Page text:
Why Relationships Are Key to Well-Being

Authors and mindfulness experts Eric Langshur and Nate Klemp dive into the research on how building strong connections with others helps us stay healthy and happy.

Adobe Stock/ Kateryna

When it comes to well-being, relationships might just be the most important practice to master.  Just think about what sustains you when life gets rough. Think about what will matter most when you look back on your life. For most of us, the answer is simple. It’s not work, money, or status. It’s the care and connection we share with our friends, family, and coworkers. 

In fact, researchers in positive psychology now argue that well-being and relationships work together to create a kind of upward spiral. Healthy relationships sow the seeds of well-being. They strengthen your immune system, allow you to live longer, and make you more resilient to stress. Yet the opposite is also true: Well-being strengthens our relationships. Those who feel healthy, happy, and content in their lives make better friends, coworkers, lovers, and life partners.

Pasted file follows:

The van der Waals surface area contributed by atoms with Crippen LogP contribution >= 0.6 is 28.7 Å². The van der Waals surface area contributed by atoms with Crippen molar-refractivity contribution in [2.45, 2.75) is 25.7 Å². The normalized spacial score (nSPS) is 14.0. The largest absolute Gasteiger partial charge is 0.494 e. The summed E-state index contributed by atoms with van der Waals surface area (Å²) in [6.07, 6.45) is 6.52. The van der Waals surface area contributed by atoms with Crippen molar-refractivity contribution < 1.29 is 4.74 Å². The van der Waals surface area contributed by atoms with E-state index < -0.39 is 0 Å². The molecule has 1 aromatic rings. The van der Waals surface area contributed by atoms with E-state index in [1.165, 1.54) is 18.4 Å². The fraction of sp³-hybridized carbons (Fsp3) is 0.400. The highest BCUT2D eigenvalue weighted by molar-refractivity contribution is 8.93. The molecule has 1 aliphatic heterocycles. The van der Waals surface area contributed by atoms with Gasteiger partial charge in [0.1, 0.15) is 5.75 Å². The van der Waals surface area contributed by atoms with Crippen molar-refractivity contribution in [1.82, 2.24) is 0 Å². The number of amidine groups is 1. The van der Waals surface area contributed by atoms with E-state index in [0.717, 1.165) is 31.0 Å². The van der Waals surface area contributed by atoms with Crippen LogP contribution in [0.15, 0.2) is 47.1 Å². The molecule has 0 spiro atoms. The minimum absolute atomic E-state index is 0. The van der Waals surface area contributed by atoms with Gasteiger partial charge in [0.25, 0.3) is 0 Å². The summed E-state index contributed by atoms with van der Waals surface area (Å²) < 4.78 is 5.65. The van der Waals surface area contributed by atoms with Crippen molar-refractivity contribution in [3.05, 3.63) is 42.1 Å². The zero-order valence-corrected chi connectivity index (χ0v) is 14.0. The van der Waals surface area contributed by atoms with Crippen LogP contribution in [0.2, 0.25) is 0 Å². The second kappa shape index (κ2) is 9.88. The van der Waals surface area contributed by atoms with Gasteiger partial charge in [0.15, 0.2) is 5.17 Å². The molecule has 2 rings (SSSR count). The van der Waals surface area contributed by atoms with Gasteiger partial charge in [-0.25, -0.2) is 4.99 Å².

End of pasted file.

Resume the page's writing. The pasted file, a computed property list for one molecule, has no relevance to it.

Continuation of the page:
While almost everyone already has important relationships, the relationships practice below gives you a new way to think about investing in them. Many of us are poor decision makers when it comes to well-being. We tend to think that success in the form of money, status, and professional advancement leads to well-being. Yet these…